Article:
Debussy’s "Clair de Lune" has been popping up a lot in my life lately. I first noticed it last week in the 1995 documentary Unzipped, which I was watching as research for my interview with Isaac Mizrahi. The film shows the designer at his grand piano, retreating from the noise and intensity of the fashion world, seeking solace in quiet moments of music-making as he plays through Debussy’s gossamer composition (rather well, I might add).
As if a piano-playing fashion designer weren’t enough of a surprise, "Clair de Lune" reared its lovely head again a few days later, this time in a pop song called "Say You’ll Go," from Janelle Monáe’s new album The ArchAndroid (released May 18). Monáe is a tiny sensation, making small waves in the music industry for the high-concept sonic landscape of her music, drawing on influences from hip-hop and Cab Calloway to disco, David Bowie and movie music. She is fascinated by futuristic film dystopias, with album titles that reference Fritz Lang’s Metropolis and Ridley Scott’s Blade Runner. The ArchAndroid creates its own alternate universe, filled with a riot of musical ideas. It’s nice to think that amid the general cataclysm, Monáe finds comfort in the wistful strains of "Clair de Lune," just as Mizrahi does.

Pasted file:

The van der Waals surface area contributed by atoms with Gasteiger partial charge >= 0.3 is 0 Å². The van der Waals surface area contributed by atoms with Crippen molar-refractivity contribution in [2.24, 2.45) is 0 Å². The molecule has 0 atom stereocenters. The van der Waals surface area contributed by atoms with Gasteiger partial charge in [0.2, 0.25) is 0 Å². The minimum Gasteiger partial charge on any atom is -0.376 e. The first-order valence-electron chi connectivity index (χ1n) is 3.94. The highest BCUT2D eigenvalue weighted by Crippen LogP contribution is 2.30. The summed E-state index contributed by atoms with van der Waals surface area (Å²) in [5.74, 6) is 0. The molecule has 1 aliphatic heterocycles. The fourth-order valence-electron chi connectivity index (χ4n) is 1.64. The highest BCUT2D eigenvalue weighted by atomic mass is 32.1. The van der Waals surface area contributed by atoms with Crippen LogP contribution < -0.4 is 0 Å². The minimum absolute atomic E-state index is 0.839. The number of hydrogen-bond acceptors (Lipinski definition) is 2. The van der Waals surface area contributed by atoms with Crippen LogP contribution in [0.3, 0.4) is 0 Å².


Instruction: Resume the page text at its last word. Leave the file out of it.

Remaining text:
Jean-Yves Thibaudet plays "Clair de Lune" from Debussy's Suite Bergamasque .
Janelle Monáe sings "Say You'll Go" from ArchAndroid .
[Bad Boy Entertainment]
– Oussama Zahr